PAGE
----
Grow Shuswap: Mapping Agriculture Strategy

Posted by Peter Kok on March 22, 2014

Take a look at a topographical map of the Shuswap…you’ll probably notice a large number of lakes, long ranges of undulating hills and mountains. Look closer on Google earth and you may even notice a large conglomeration of houseboats puttering up Seymour Arm, perhaps a long line of cars hemmed in behind one of a thousand RVs on the Trans Canada.  Venture a little ways off Highway 1 however and you’ll find some rich farming belts tucked up against the hills and weaving on the bottoms of our tranquil river valleys.  The soil is heavy but rich.  The wet springs, hot dry summers and relatively frost free autumns make for ideal growing, both for vegetables, livestock and dairy.   An agricultural region in BC certainly worth preserving, happily the Columbia Shuswap Regional District (CSRD) agrees.  It’s always heartening when a governing body or municipality takes an interest in its own agriculture development.

Market farm in the Shuswap

In the past year the CSRD was approved funding to create an agricultural strategy for the region with a focus on sustainability.  Yes, sustainability…blanket terminology to be sure.  However most of us farmers and environmental advocates are fairly tickled to hear the words “Shuswap” and “sustainability” even used in the same sentence by a governing body.

The Shuswap Agriculture Strategy is currently being drafted with a heavy input from members of the local communities, farmers and folks alike.

Its goals:

  • Support sustainable growth of agriculture in the Shuswap
  • Provide guidance for future land use
  • To support exceptional food products to the Shuswap and beyond while keeping its agricultural activities environmentally sustainable as well as profitable for farmers

The project is steered by a committee made up of a mixed basket of local farmers (both small scale organic and large scale conventional) and a handful of CSRD representatives.  The amount of public engagement alongside the evolution of this project has been most impressive.  Starting with an open house in Salmon Arm last fall and recently hosting a number of focus groups within the region, the strategy is drawing much of its direction from public interaction.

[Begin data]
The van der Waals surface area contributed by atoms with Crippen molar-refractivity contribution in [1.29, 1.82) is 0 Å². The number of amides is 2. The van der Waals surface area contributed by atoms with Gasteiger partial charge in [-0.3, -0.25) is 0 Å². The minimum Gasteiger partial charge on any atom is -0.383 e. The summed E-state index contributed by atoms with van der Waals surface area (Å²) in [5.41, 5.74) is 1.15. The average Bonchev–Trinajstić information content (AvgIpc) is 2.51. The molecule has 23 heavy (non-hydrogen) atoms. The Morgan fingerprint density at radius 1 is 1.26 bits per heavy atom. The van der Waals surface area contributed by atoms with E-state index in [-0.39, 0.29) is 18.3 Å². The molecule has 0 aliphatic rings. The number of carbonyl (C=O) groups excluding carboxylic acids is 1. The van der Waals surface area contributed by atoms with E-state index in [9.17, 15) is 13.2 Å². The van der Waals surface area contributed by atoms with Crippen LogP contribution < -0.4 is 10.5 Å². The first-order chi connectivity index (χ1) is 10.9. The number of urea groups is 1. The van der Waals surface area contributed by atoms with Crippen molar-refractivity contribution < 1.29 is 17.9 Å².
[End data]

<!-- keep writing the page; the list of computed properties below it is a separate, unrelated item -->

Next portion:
The first open house last autumn I’d liken to a highschool dance.  Large scale dairy farmers and regular folk on one side of the room, small scale organic farmers and environmentalists on the other.  Eventually however the clean shaven and well scrubbed farmers came together with the hairier and somewhat dirtier.  Groups were formed, unspoken ceasefires declared.  A group mapping exercise to plot out every and any agricultural asset in the region was carried out; citizens were also encouraged during the meeting to express their opinions on the challenges and potential opportunities of Shuswapian agricultural issues.  This was September, 2013.

Charting opportunities in the Shuswap

Most of us went back to our farms, pulled our roots out of the ground and tucked in for the winter.

This February, with two feet of snow still on the ground, a number of farmers managed to quit their repose and make it out to the next round of focus groups hosted at 5 locations throughout the Shuswap.  These meetings started out a little easier then the first round, we’d done this before…just cross the floor and ask for a dance.

Most of what came out of these focus groups from the public was elating, things you wouldn’t necessarily believe a lot of people from different backgrounds could agree upon.  Common themes, visions and strategies that were pulled out during the group brainstorming sessions included:

  • The need for an agricultural education program in the Shuswap region, including establishment of incubator farms and mentoring programs for young farmers
  • Encourage the development of co-operatives within farming communities as well as co-op food hubs/warehousing/distribution centers
  • Divergence to organic small scale intensive farming
  • Development of a “Shuswap Grown” and a “Shuswap Organically Grown” label
  • Negotiation of a stronger municipal and regional control for the ALR
  • Public education on local food security

The main elements of the meetings are still being hashed out and refined by the steering committee, however a brief overview of the outcomes of the meetings as well as a some good background to this project is posted on the Grow Shuswap website.

Folks and farmers coming together

A Shuswap Agricultural Strategy release party is in the works for early April, the public will have a chance to review the strategy, make further suggestions and begin the process of pulling together as a community of agrarians to bring the plan to maturity.